Monday, December 16, 2013

Are You the One Who Is to Come?

Two weeks ago, I posted some thoughts on advent that were preparatory material for yesterday’s communion devotional.  Below is what I shared.

“Are you the one who is to come, or shall we look for another?”

In Matthew 11, John the Baptizer from prison sent disciples to Jesus asking this question.  What response did they receive?  Watch and listen.
Go and tell John what you hear and see: the blind receive their sight and the lame walk, lepers are cleansed and the deaf hear, and the dead are raised up, and the poor have good news preached to them.  And blessed is the one who is not offended by me.
What had been prophesied by Isaiah concerning Messiah was coming to pass before them: his advent was in full swing.  Yes, Jesus is the one to come.

Why did he add that last comment: “blessed is the one who is not offended by me”?  First, John's disciples needed to loosen their bond with the Baptizer in order to follow Christ. Earlier, in a moment of misplaced zeal prior to John's imprisonment, those disciples had taken offense at Jesus because everybody was following after the new Rabbi, to which John replied, “Good.  He must increase, and I must decrease.”  Those who hear the promise need to grasp hold of the reality.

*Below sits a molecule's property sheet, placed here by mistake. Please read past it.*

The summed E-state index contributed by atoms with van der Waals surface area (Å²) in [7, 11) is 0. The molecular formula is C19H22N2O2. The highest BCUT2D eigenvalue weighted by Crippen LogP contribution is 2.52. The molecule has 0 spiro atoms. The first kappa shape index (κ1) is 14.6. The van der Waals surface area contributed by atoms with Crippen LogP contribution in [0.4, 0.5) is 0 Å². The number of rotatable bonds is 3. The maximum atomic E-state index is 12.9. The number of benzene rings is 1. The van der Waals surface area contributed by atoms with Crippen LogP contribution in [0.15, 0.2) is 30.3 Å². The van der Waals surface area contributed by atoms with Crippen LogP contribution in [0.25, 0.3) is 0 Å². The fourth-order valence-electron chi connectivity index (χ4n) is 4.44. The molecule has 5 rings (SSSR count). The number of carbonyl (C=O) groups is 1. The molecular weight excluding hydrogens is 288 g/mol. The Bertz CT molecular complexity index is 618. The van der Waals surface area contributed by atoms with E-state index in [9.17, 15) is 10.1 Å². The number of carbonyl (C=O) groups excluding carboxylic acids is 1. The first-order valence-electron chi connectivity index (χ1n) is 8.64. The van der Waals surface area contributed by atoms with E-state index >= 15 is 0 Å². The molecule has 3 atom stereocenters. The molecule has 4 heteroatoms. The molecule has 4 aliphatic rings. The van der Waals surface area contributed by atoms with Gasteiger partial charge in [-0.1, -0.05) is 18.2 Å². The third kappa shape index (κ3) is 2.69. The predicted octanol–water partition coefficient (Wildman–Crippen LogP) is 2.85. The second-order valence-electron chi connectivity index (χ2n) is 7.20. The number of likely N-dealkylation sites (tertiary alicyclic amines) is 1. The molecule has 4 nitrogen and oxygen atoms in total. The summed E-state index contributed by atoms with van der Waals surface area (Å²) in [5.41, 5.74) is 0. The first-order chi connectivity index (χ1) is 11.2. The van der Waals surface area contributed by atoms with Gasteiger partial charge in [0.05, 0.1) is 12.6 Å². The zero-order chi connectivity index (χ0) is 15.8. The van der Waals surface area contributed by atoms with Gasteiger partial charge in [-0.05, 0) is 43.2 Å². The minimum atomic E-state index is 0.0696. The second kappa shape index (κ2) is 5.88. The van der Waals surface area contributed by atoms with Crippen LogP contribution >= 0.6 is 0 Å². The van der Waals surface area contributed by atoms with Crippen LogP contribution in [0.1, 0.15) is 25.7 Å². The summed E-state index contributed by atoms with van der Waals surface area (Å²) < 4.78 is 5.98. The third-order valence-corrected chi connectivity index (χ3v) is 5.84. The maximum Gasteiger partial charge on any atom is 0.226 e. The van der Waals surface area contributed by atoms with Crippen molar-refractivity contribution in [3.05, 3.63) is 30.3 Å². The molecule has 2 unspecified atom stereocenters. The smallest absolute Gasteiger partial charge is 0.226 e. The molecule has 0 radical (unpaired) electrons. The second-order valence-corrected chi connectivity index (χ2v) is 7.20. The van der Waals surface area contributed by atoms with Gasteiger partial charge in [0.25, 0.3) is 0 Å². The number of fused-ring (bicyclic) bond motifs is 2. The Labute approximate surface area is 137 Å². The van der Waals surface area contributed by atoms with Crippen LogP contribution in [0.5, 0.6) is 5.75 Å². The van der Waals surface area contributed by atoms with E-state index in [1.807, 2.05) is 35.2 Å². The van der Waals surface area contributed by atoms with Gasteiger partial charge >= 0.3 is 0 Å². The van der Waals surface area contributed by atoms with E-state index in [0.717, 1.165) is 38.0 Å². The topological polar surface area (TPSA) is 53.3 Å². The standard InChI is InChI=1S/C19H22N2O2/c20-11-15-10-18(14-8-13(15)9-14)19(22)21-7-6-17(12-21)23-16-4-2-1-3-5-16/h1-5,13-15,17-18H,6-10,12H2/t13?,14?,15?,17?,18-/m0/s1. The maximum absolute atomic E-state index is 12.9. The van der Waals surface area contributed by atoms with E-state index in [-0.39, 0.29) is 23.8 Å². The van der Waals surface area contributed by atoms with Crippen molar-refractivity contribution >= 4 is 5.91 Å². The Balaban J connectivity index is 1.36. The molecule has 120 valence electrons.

The second reason for the comment?  An advent still remains.  Jesus is coming in power and glory.  Those who have believed the gospel, he will welcome into eternal glory—the bridegroom coming for his bride.  Theirs is eternal blessing.  Those who are offended, who do not believe, are sent to eternal punishment and eternal destruction.

In between the first and second advent is another advent, a different kind of advent.  What do I mean?  He comes as we gather together.  How so?  From beginning to end of scripture, you will find God coming to be with his people whenever they are gathered unto him.  We see this played out in the tabernacle, the temple, and looking to the New Jerusalem.  He is here now.  Where we see this especially is in the tangible elements Jesus gave to his disciples on the night he was betrayed:
He took the bread, gave thanks, broke it, and said, “This is my body which is for you.”
Then after supper, he took the cup and said, “This cup is the new covenant in my blood.”
God remembered our sinful state.  The Son came willingly, paid the debt for all—every sin of every person, and left this continual remembrance that we receive.  In the eating and drinking, Messiah comes to you.

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